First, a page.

Making Some Homemade Redscale Film with Harman Phoenix

Making Some Homemade Redscale Film with Harman Phoenix 

One of the things I've really wanted to try is making my own redscale film. I've used Lomography Redscale film before, which has been fun, but for a long time I've always wanted to try making my own redscale film. But what is redscale, you might ask? Put simply, instead of taking photographs with the emulsion side of the film facing the subject, the film is reversed in the camera so that the image is taken through the backing layer.

Colour film is made up of three layers, each light-sensitive to a particular wavelength of colour: red, green and blue. The red layer is usually exposed to light after the blue and green layers, but with redscale film, where the light passes backwards through the film, what this means is that before it reaches the sensitive emulsion layers, light passes through the support layer and the red-sensitive layer first, leading to images with a strong red cast.

Although one can purchase ready made redscale film, I've always wanted to try it myself. I bought some ISO 400 Lomography colour negative film ages ago, but the 35mm cassettes I bought were a little too cheap, and all of the light tight felt was peeling off. Then I got into a conversation with Joe (@owlinwolf on Mastodon) about Cinestill Redrum, a limited edition redscale film, who observed, 'Which makes me wonder if Harman Pheonix might be an interesting one to rescale.'

This got me thinking, and reignited my interest in making my own redscale film, but this time with Harman Phoenix film. 'Interesting idea regarding rescaling Phoenix', I replied, 'I've been thinking about doing some Redscale for the #ShittyCameraChallenge and was looking for a contender. I just happen to have a roll of Phoenix knocking around.' But I was still short of some decent empty 35mm cassettes, so I put in an order for some empty cassettes and a couple of extra rolls of Harman Phoenix film.

Actually preparing the film for redscale exposure is quite simple. All you need is a roll of colour film, an empty 35mm cassette, scissors, and tape. First of all cut off the end of the film to make a smooth edge. You can then either tape the film to a piece of film protruding from a pre-used 35mm cassette or, as in my case, cut a tab in the end of the film to fit it into the spool of the empty 35mm cassette. when the end of the film is slotted into the spool, make sure this is secure so that it doesn't come out when you are winding on the film. Also, make sure that the orientation on the film is revered to what it normally would be, so that when you wind the film onto the spool the emulsion is facing outwards.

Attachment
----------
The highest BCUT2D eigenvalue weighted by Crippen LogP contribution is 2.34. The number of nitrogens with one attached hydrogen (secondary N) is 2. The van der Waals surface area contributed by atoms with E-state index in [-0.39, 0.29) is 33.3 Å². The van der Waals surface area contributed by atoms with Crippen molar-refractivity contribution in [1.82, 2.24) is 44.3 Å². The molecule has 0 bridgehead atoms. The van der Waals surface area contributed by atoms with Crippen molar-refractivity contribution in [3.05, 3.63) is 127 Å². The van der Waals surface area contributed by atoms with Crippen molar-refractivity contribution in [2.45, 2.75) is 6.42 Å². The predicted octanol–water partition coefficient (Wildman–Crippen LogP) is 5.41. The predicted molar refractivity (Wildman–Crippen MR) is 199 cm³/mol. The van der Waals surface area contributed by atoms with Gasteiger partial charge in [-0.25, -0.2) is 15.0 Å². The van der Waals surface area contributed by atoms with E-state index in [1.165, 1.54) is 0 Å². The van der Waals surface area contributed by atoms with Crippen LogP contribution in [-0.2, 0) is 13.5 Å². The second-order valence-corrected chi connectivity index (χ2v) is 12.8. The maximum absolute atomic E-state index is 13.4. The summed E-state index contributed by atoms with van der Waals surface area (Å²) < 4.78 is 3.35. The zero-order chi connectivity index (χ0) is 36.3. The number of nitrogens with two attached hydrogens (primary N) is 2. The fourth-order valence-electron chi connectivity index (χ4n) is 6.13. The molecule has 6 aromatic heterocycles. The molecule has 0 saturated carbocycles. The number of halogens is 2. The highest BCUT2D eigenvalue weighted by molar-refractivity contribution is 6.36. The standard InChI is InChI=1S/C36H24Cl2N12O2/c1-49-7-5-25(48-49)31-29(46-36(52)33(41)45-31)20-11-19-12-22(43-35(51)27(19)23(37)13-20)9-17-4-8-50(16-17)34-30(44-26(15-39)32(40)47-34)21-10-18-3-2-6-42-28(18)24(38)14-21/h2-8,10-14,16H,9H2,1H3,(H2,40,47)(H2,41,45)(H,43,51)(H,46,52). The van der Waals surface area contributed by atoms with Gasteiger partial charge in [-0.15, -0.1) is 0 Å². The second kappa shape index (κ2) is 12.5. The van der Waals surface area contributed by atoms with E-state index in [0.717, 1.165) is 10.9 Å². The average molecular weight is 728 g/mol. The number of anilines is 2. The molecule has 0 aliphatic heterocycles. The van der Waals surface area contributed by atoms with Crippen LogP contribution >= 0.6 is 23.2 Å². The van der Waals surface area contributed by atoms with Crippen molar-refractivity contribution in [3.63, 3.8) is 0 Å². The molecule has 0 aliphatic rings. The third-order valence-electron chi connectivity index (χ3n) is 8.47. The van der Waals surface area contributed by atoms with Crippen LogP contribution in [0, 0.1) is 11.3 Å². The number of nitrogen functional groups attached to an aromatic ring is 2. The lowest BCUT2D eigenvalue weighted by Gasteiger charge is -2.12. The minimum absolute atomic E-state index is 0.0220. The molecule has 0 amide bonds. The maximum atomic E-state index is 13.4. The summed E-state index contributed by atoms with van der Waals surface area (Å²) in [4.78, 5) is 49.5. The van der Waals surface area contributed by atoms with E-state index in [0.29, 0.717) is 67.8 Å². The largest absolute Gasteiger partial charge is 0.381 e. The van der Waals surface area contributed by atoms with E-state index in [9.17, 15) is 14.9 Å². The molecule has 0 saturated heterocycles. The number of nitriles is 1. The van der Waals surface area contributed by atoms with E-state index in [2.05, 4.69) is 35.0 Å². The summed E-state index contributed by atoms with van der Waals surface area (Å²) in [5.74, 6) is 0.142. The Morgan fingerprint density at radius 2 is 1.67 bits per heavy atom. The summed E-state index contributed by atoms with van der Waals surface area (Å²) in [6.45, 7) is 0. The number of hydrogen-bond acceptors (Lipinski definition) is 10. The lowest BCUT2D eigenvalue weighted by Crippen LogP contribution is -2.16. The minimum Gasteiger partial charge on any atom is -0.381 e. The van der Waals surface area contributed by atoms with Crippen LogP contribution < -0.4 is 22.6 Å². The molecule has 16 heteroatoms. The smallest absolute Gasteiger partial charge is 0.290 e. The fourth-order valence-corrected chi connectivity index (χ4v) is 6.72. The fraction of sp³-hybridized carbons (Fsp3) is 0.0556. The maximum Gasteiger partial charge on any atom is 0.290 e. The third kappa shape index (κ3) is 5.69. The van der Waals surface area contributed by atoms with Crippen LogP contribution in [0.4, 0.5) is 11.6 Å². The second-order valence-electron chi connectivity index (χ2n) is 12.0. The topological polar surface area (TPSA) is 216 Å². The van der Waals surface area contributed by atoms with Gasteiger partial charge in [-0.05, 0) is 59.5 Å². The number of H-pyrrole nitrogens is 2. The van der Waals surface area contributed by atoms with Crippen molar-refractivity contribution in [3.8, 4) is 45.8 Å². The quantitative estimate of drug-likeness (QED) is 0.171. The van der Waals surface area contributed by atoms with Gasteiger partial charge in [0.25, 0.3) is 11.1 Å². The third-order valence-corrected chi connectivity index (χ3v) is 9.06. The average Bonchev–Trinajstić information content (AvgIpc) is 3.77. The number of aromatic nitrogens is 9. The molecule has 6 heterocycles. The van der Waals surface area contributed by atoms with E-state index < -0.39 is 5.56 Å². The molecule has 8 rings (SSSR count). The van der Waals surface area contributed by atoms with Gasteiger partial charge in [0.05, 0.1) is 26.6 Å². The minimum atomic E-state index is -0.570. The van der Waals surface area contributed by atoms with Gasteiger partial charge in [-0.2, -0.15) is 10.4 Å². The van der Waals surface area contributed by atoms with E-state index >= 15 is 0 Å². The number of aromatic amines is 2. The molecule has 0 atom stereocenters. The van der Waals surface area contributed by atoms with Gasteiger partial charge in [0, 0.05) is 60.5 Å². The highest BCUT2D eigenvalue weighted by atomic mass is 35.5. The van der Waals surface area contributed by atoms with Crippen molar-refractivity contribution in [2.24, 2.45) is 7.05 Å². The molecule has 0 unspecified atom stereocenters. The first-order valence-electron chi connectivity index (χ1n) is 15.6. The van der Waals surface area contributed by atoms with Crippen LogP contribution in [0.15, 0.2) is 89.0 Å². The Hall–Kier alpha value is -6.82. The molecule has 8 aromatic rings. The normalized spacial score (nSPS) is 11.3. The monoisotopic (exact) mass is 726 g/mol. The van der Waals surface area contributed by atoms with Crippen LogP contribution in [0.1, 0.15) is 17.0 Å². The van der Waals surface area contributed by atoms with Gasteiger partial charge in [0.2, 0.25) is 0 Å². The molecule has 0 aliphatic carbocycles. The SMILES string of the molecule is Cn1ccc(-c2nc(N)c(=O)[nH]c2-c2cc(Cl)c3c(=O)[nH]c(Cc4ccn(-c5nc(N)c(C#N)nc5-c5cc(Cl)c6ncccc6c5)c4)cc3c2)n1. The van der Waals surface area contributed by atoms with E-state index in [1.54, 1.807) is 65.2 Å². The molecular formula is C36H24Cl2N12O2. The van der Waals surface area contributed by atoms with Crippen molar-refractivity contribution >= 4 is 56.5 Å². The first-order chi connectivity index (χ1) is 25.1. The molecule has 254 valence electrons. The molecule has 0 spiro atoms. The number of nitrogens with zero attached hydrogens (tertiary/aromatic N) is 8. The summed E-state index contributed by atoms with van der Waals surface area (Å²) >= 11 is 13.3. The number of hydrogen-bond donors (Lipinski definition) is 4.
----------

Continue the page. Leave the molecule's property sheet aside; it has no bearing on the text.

Once the two cassettes are linked together you now need to go into a darkroom or use a dark bag. Then all you do is rewind the film from the full cassette to the empty cassette. Once you have reached the end of the film you can take the cassettes out of the dark bag or bring them back into the light to separate the two cassettes. Now cut a tab in the film so that you can load it into the camera. In my case this funny looking tab is because I will be using it with my Lomo Smena 8M and as this did not come with a take up spool I am using one from another old reusable 35mm cassette.

Now that the homemade redscale film is finished it's time to load it into the camera and use it. Because I will be exposing through the support of the film the emulsion will receive less light than if it was loaded normally. I have learned that you should add about an extra two stops exposure to get an equivalent exposure for a film rated at it's box speed. Hence for the ISO 200 Harman Phoenix film I will be exposing the redscaled film at ISO 50. Making my first redscale film was really encouraging and I would like to do it again already, although I should expose this film first. However, next time I'm going to try the EBS technique, Expose Both Sides. That should be fun.

If you are on Mastodon, you can now follow this blog directly. Just go to Mastodon and follow the ‘Snapshot’ WordPress account at All new posts will be automatically updated to your timeline.

#Redscale, #RedscaleFilm #Harman, #Phoenix, #RedscalePhotography, #Experimental, #AltProcess,